Biden Declares 'No Amendment To the Constitution Is Absolute'


President Joe Biden claimed that “no amendment to the Constitution is absolute” as he pushed back against assertions that his gun control executive actions were impinging on Second Amendment rights.

“Nothing I am about to recommend in any way impinges on the Second Amendment,” the Democratic president said.

“They’re phony arguments suggesting that these are Second Amendment rights at stake with what we’re talking about.”

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He said that anyone yelling fire in a crowded movie theater couldn’t call the action “freedom of speech.”

“From the very beginning, you couldn’t own any weapon you wanted to own,” Biden said.

“From the very beginning the Second Amendment existed, certain people were not allowed to have weapons,” he added.

“So, the idea is just bizarre to suggest that some of the things we’re recommending are contrary to the Constitution.”

Biden introduced a series of executive actions to address gun violence, which he described as a “public health crisis” and “an epidemic.”

The Justice Department has been directed to propose a series of rules to help “stop the proliferation of ‘ghost guns,'” according to a fact sheet from the White House.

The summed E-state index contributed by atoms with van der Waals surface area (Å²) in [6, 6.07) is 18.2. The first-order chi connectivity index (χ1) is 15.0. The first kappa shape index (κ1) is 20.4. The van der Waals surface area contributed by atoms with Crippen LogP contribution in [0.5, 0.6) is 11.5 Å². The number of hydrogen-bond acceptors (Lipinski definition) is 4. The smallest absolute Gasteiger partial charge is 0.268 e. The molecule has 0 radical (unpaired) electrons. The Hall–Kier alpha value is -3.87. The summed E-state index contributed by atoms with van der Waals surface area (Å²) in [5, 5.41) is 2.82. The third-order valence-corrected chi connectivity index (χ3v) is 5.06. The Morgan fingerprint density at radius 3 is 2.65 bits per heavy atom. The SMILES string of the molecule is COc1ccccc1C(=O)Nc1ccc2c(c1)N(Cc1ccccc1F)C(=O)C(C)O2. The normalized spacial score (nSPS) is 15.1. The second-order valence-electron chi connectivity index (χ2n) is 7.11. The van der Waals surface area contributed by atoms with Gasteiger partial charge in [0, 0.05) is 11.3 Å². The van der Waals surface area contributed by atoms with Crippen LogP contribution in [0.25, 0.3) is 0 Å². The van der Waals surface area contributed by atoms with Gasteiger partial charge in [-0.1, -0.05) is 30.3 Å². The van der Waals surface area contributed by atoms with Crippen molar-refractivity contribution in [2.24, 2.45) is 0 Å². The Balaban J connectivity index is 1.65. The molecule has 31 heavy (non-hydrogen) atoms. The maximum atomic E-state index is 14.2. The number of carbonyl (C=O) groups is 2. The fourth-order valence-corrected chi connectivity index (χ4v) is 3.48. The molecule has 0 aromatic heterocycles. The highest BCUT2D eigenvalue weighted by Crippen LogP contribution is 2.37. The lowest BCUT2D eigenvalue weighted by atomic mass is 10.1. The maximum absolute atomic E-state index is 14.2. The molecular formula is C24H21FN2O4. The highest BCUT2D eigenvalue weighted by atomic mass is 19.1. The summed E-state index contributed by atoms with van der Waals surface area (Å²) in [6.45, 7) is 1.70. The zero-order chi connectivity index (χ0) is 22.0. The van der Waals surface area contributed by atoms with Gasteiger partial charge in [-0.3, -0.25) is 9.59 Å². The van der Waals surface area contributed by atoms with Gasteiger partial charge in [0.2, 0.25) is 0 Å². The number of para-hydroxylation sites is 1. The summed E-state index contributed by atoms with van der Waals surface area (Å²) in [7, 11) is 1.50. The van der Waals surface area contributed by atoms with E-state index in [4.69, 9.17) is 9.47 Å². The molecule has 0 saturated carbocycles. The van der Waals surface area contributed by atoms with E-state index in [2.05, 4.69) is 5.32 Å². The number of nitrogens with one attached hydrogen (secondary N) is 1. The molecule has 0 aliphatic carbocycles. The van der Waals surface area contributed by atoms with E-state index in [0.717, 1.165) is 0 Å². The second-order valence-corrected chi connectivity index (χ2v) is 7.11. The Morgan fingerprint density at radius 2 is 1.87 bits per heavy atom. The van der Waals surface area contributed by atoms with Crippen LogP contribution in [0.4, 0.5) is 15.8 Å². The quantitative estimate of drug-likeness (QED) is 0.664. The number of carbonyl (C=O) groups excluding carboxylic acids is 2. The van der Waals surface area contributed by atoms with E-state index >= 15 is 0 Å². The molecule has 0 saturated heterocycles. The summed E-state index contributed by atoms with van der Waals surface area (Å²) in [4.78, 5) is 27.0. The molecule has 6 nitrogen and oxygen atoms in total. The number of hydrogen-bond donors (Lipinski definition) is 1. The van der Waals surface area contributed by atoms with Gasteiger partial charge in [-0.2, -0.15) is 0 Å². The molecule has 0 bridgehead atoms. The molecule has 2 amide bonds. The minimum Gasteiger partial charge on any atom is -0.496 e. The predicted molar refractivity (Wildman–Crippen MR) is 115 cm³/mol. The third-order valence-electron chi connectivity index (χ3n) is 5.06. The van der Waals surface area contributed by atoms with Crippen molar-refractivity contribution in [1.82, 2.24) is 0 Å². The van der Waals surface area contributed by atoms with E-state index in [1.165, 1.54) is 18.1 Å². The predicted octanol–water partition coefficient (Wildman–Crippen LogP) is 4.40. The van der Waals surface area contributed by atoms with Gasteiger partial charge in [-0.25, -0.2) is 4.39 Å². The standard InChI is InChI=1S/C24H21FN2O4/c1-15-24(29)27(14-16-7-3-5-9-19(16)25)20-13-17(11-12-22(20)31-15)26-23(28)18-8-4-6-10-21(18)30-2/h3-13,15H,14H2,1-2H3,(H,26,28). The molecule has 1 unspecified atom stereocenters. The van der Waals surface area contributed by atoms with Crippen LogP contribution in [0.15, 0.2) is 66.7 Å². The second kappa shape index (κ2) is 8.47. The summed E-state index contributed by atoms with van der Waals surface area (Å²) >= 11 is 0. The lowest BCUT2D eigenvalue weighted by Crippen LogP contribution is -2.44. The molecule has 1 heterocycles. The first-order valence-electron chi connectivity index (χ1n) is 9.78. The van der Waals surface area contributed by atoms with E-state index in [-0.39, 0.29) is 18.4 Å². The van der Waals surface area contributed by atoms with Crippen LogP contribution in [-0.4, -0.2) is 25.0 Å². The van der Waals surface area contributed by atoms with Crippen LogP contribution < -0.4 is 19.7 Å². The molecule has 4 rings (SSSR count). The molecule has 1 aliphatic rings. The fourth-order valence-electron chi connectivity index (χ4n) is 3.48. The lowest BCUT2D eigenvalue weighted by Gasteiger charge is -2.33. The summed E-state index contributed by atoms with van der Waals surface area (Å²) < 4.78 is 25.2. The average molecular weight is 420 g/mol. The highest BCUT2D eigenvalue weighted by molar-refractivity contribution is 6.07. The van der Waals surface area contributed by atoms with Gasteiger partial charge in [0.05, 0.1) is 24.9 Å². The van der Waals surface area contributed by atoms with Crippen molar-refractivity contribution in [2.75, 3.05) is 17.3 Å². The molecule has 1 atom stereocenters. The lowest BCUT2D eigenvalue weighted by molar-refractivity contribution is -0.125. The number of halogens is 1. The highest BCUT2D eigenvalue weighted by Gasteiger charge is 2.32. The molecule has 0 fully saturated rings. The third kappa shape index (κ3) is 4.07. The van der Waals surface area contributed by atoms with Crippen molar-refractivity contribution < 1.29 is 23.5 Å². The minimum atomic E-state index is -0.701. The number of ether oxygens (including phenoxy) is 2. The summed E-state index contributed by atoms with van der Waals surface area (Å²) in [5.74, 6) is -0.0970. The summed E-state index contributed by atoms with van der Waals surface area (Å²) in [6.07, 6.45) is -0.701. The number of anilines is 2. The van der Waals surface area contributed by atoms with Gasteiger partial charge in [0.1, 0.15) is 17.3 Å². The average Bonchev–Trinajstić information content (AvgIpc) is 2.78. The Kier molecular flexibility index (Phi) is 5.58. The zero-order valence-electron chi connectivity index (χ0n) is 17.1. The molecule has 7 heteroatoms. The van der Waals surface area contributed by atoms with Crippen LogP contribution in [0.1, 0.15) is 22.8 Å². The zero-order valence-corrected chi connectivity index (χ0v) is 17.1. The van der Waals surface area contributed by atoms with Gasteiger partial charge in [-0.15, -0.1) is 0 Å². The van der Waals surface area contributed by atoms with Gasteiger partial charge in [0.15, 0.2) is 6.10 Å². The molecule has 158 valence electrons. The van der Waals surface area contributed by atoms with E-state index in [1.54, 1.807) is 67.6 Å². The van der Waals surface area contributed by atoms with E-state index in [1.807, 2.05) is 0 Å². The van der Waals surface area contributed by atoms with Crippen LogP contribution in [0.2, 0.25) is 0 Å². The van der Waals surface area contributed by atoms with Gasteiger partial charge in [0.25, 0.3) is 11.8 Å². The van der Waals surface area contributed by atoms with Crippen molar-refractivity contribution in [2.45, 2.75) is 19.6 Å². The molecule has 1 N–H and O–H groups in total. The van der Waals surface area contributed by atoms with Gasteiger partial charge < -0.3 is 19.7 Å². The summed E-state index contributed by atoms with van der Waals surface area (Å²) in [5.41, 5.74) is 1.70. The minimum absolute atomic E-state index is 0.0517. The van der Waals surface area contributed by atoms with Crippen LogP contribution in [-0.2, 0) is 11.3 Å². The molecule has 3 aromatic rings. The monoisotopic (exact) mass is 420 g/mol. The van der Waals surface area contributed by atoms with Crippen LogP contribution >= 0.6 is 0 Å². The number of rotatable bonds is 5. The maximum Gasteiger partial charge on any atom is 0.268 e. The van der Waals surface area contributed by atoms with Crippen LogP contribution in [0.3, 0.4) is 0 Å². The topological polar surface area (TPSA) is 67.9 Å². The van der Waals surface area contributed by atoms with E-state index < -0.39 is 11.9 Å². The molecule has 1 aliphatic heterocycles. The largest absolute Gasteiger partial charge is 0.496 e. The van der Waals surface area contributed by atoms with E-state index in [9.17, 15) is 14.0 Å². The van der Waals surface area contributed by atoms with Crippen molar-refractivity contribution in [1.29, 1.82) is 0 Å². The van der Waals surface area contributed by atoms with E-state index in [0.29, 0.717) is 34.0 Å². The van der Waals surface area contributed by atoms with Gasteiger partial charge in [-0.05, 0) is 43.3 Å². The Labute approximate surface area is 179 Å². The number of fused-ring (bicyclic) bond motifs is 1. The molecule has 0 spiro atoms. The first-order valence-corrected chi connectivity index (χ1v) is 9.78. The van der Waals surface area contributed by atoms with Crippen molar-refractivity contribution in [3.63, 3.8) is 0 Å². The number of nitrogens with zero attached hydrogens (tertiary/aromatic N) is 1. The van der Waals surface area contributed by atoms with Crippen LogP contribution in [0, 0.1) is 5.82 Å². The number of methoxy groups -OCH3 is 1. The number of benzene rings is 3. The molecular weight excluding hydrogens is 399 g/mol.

Ghost guns lack a serial number and are made from a kit that can be obtained without a background check, according to USA Today.

The president also wants changes to federal policy surrounding the use of stabilizing braces on pistols, referencing the Ruger AR-556 semi-automatic pistol used in the Boulder, Colorado, shooting.

Biden has also directed the Justice Department to propose “red flag” legislation for states, which would give courts the power to temporarily keep someone from owning a gun “if they present a danger to themselves or others.”

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“I am under no illusions about how hard it is to solve the problems of gun violence, and I know the Justice Department alone cannot solve the problem,” Attorney General Merrick Garland said, according to CBS News.

“But there is work for the department to do, and we intend to do it.”

While Biden called on the Senate to pass bills that had been passed in the House to expand background checks, he said he was not afraid to act without Congress.

“Whether Congress acts or not, I’m going to use all of the resources at my disposal as president of the United States to protect Americans from gun violence,” Biden said.

This article appeared originally on The Western Journal.

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